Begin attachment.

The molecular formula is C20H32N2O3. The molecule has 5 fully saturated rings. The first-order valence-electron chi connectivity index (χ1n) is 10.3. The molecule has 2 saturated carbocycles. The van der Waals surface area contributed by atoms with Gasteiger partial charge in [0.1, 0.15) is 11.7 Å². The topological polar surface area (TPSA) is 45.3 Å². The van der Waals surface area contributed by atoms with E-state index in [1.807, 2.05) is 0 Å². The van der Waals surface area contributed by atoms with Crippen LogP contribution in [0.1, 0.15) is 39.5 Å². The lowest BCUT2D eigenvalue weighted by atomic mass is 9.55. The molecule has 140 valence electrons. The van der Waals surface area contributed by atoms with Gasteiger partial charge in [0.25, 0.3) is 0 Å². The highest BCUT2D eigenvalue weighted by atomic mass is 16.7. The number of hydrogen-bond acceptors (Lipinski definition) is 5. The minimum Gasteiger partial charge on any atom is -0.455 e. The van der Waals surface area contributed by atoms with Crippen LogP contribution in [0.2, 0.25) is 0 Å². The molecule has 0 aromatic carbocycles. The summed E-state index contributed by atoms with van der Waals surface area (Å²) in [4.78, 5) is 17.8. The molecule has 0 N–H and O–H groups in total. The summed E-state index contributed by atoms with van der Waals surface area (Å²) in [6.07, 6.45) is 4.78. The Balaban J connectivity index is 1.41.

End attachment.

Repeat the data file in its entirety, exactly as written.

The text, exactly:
The molecular formula is C20H32N2O3. The molecule has 5 fully saturated rings. The first-order valence-electron chi connectivity index (χ1n) is 10.3. The molecule has 2 saturated carbocycles. The van der Waals surface area contributed by atoms with Gasteiger partial charge in [0.1, 0.15) is 11.7 Å². The topological polar surface area (TPSA) is 45.3 Å². The van der Waals surface area contributed by atoms with E-state index in [1.807, 2.05) is 0 Å². The van der Waals surface area contributed by atoms with Crippen LogP contribution in [0.1, 0.15) is 39.5 Å². The lowest BCUT2D eigenvalue weighted by atomic mass is 9.55. The molecule has 140 valence electrons. The van der Waals surface area contributed by atoms with Gasteiger partial charge in [0.25, 0.3) is 0 Å². The highest BCUT2D eigenvalue weighted by atomic mass is 16.7. The number of hydrogen-bond acceptors (Lipinski definition) is 5. The minimum Gasteiger partial charge on any atom is -0.455 e. The van der Waals surface area contributed by atoms with Crippen LogP contribution in [0.2, 0.25) is 0 Å². The molecule has 0 aromatic carbocycles. The summed E-state index contributed by atoms with van der Waals surface area (Å²) in [4.78, 5) is 17.8. The molecule has 0 N–H and O–H groups in total. The summed E-state index contributed by atoms with van der Waals surface area (Å²) in [6.07, 6.45) is 4.78. The Balaban J connectivity index is 1.41.